Research

The Research Service in the VA Boston Healthcare System is home to researchers in basic neuroscience, epidemiology, clinical assessment, and treatment and services outcome research. Research mentors have academic affiliations with Boston University School of Medicine and Harvard Medical School. The National Center for PTSD, a specialized center devoted to research and training in all aspects of traumatic stress is also located at VA Boston. As a result of the broad range of research interests of our faculty and vibrant academic community affiliated with the program, the Interprofessional Addiction Fellowship in Boston is able to provide training in the conduct of addiction research over a broad range of topic areas. A description of some of the general areas of research for our mentors is provided below. Additional information about other opportunities can be obtained by contacting the Fellowship Co-Directors.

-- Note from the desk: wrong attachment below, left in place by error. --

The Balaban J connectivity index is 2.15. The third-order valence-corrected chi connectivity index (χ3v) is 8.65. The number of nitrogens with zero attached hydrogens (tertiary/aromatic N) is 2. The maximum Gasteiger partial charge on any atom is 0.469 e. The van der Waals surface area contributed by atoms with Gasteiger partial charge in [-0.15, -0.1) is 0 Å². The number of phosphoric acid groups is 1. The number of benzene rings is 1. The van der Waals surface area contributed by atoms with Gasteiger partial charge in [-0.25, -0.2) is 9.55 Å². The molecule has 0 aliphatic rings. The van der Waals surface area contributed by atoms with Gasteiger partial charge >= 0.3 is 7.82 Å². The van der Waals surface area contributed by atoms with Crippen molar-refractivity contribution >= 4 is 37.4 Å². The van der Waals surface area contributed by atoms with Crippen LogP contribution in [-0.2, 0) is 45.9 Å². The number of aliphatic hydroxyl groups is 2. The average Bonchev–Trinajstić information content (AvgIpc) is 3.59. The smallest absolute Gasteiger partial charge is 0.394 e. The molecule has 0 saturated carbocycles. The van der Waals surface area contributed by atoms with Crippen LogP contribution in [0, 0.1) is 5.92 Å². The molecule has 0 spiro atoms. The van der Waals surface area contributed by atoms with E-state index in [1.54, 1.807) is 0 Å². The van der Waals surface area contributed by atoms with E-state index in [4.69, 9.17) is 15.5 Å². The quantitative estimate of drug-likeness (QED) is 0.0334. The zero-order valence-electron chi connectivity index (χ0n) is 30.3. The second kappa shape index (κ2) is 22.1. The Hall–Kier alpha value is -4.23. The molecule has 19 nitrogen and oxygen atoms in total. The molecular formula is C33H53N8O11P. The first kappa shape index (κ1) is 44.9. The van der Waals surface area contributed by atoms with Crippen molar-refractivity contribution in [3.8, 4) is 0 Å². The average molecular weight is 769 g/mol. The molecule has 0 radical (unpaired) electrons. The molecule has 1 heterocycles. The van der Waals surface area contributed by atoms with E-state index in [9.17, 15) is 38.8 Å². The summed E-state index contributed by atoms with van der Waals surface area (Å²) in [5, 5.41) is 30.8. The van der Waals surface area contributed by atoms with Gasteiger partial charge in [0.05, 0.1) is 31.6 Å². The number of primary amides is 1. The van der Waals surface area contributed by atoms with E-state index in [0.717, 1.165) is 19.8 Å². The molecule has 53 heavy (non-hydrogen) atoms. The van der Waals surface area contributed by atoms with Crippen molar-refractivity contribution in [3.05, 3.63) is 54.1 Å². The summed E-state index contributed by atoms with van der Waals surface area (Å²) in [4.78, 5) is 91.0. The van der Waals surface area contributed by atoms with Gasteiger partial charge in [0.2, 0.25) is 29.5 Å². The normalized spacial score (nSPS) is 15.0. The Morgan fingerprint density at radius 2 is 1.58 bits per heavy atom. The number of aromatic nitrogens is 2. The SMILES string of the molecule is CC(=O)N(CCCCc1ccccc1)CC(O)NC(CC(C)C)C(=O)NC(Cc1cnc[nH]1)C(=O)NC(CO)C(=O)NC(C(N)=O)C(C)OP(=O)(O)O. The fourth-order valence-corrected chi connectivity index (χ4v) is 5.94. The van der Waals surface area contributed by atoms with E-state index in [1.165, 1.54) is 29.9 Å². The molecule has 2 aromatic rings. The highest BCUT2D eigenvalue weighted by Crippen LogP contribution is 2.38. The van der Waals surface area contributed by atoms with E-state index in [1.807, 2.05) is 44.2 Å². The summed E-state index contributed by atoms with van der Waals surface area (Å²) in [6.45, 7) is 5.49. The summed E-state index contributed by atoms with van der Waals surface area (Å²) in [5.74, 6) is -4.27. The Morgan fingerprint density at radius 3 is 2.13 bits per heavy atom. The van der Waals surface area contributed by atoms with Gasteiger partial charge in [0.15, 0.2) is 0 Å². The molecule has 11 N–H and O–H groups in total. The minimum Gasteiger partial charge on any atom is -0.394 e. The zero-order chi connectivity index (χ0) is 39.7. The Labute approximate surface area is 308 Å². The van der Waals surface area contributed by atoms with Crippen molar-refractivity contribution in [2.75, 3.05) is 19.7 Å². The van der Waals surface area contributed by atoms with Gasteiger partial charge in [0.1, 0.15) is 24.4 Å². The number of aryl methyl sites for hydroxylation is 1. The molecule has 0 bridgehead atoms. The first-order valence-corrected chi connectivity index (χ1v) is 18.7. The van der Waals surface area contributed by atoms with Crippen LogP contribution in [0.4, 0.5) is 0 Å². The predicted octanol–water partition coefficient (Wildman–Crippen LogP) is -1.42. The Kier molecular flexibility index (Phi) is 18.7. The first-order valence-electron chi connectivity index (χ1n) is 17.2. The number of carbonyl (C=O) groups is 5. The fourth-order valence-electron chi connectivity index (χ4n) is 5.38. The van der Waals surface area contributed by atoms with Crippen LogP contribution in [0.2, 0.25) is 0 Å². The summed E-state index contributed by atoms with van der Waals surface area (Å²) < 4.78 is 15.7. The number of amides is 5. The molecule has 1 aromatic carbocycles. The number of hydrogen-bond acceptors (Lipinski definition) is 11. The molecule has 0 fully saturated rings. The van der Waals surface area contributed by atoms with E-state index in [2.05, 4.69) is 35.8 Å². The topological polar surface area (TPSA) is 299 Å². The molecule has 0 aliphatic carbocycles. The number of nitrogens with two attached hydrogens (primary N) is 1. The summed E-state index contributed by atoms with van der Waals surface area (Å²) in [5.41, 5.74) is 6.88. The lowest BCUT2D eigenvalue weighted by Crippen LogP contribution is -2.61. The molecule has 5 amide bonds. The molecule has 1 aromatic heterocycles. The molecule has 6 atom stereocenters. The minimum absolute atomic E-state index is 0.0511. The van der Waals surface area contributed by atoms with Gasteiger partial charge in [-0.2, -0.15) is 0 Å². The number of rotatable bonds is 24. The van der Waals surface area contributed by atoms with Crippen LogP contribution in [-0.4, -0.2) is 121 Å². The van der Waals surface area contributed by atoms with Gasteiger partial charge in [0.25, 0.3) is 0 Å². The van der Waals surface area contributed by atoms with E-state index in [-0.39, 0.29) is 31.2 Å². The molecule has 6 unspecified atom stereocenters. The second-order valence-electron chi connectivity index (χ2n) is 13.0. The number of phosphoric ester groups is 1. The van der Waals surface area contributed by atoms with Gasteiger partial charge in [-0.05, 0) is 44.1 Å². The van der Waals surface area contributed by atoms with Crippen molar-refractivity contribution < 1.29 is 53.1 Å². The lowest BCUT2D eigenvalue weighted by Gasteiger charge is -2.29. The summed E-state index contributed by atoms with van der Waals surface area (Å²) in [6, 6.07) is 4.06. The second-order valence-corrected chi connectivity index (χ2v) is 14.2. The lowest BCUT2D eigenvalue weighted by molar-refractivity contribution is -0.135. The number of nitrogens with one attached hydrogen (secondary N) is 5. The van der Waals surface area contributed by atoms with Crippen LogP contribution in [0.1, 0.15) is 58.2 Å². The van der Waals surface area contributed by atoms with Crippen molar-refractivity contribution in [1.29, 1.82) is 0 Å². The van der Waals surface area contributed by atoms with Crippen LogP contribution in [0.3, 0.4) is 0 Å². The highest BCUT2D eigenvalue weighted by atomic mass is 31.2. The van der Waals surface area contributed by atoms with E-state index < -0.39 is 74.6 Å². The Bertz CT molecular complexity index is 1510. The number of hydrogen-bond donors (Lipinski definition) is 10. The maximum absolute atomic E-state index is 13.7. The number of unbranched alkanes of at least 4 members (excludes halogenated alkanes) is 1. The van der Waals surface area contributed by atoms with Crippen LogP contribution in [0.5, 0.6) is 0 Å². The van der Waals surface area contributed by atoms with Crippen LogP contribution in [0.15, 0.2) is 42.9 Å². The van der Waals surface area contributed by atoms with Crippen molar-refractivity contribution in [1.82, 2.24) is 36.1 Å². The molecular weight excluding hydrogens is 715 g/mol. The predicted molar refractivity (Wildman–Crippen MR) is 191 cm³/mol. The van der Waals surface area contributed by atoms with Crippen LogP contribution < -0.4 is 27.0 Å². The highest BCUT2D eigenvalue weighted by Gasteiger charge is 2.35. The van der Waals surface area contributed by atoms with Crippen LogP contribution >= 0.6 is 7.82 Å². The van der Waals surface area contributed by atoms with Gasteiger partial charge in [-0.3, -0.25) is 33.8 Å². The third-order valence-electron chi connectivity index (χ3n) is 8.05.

Assessment/Treatment Outcomes/Technological Advances in Treating SUD

Terence Keane, Ph.D., Deborah Brief, Ph.D., Justin Enggasser, Ph.D., Amy Rubin, Ph.D., Monica Roy, Ph.D., and Marika Solhan, Ph.D. are working together on studies related to the evaluation of the efficacy of Web and mobile interventions for Veterans with problem drinking and PTSD symptoms.

Timothy O’Farrell, Ph.D. is conducting research related to the efficacy of couples and family therapy for alcohol and drug use disorders.